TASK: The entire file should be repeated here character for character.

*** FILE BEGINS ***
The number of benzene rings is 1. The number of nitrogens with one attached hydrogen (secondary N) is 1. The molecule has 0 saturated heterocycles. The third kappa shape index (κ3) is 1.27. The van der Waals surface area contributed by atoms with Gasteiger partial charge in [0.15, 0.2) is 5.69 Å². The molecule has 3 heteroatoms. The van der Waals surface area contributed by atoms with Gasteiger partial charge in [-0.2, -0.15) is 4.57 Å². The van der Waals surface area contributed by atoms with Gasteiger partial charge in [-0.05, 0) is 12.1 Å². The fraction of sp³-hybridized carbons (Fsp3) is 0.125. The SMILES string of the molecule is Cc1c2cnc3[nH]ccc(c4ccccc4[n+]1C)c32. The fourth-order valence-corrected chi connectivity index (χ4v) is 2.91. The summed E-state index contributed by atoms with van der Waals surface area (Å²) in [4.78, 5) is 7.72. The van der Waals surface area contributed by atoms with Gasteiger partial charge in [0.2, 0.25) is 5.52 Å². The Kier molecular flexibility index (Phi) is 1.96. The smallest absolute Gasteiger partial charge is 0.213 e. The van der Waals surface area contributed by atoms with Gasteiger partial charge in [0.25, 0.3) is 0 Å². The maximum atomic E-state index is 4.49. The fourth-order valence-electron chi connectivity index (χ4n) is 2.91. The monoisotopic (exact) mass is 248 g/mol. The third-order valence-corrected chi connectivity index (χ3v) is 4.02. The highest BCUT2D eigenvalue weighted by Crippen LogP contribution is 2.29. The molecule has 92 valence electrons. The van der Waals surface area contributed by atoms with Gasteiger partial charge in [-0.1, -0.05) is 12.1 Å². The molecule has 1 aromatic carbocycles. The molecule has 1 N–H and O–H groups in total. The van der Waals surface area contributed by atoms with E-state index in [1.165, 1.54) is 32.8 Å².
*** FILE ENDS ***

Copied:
The number of benzene rings is 1. The number of nitrogens with one attached hydrogen (secondary N) is 1. The molecule has 0 saturated heterocycles. The third kappa shape index (κ3) is 1.27. The van der Waals surface area contributed by atoms with Gasteiger partial charge in [0.15, 0.2) is 5.69 Å². The molecule has 3 heteroatoms. The van der Waals surface area contributed by atoms with Gasteiger partial charge in [-0.2, -0.15) is 4.57 Å². The van der Waals surface area contributed by atoms with Gasteiger partial charge in [-0.05, 0) is 12.1 Å². The fraction of sp³-hybridized carbons (Fsp3) is 0.125. The SMILES string of the molecule is Cc1c2cnc3[nH]ccc(c4ccccc4[n+]1C)c32. The fourth-order valence-corrected chi connectivity index (χ4v) is 2.91. The summed E-state index contributed by atoms with van der Waals surface area (Å²) in [4.78, 5) is 7.72. The van der Waals surface area contributed by atoms with Gasteiger partial charge in [0.2, 0.25) is 5.52 Å². The Kier molecular flexibility index (Phi) is 1.96. The smallest absolute Gasteiger partial charge is 0.213 e. The van der Waals surface area contributed by atoms with Gasteiger partial charge in [0.25, 0.3) is 0 Å². The maximum atomic E-state index is 4.49. The fourth-order valence-electron chi connectivity index (χ4n) is 2.91. The monoisotopic (exact) mass is 248 g/mol. The third-order valence-corrected chi connectivity index (χ3v) is 4.02. The highest BCUT2D eigenvalue weighted by Crippen LogP contribution is 2.29. The molecule has 92 valence electrons. The van der Waals surface area contributed by atoms with Gasteiger partial charge in [-0.1, -0.05) is 12.1 Å². The molecule has 1 aromatic carbocycles. The molecule has 1 N–H and O–H groups in total. The van der Waals surface area contributed by atoms with E-state index in [1.165, 1.54) is 32.8 Å².